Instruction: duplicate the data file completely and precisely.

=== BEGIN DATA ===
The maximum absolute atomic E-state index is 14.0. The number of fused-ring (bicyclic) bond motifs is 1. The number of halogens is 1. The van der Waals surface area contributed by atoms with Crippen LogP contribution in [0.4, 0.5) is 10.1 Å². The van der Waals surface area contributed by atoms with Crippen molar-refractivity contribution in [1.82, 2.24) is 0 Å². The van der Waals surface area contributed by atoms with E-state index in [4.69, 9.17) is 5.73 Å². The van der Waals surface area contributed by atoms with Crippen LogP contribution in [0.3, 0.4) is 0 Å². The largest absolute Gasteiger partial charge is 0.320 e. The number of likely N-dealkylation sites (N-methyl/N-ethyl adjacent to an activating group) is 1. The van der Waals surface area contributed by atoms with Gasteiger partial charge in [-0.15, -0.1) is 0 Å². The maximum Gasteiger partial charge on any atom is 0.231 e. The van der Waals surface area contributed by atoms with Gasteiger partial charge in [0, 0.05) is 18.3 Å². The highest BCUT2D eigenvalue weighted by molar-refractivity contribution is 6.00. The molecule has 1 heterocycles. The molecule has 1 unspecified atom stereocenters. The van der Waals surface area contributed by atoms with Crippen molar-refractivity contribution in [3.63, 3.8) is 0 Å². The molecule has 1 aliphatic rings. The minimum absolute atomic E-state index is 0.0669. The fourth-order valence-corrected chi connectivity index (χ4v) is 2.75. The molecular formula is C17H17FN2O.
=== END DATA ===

The maximum absolute atomic E-state index is 14.0. The number of fused-ring (bicyclic) bond motifs is 1. The number of halogens is 1. The van der Waals surface area contributed by atoms with Crippen LogP contribution in [0.4, 0.5) is 10.1 Å². The van der Waals surface area contributed by atoms with Crippen molar-refractivity contribution in [1.82, 2.24) is 0 Å². The van der Waals surface area contributed by atoms with E-state index in [4.69, 9.17) is 5.73 Å². The van der Waals surface area contributed by atoms with Crippen LogP contribution in [0.3, 0.4) is 0 Å². The largest absolute Gasteiger partial charge is 0.320 e. The number of likely N-dealkylation sites (N-methyl/N-ethyl adjacent to an activating group) is 1. The van der Waals surface area contributed by atoms with Gasteiger partial charge in [-0.15, -0.1) is 0 Å². The maximum Gasteiger partial charge on any atom is 0.231 e. The van der Waals surface area contributed by atoms with Gasteiger partial charge in [0, 0.05) is 18.3 Å². The highest BCUT2D eigenvalue weighted by molar-refractivity contribution is 6.00. The molecule has 1 heterocycles. The molecule has 1 unspecified atom stereocenters. The van der Waals surface area contributed by atoms with Crippen molar-refractivity contribution in [3.63, 3.8) is 0 Å². The molecule has 1 aliphatic rings. The minimum absolute atomic E-state index is 0.0669. The fourth-order valence-corrected chi connectivity index (χ4v) is 2.75. The molecular formula is C17H17FN2O.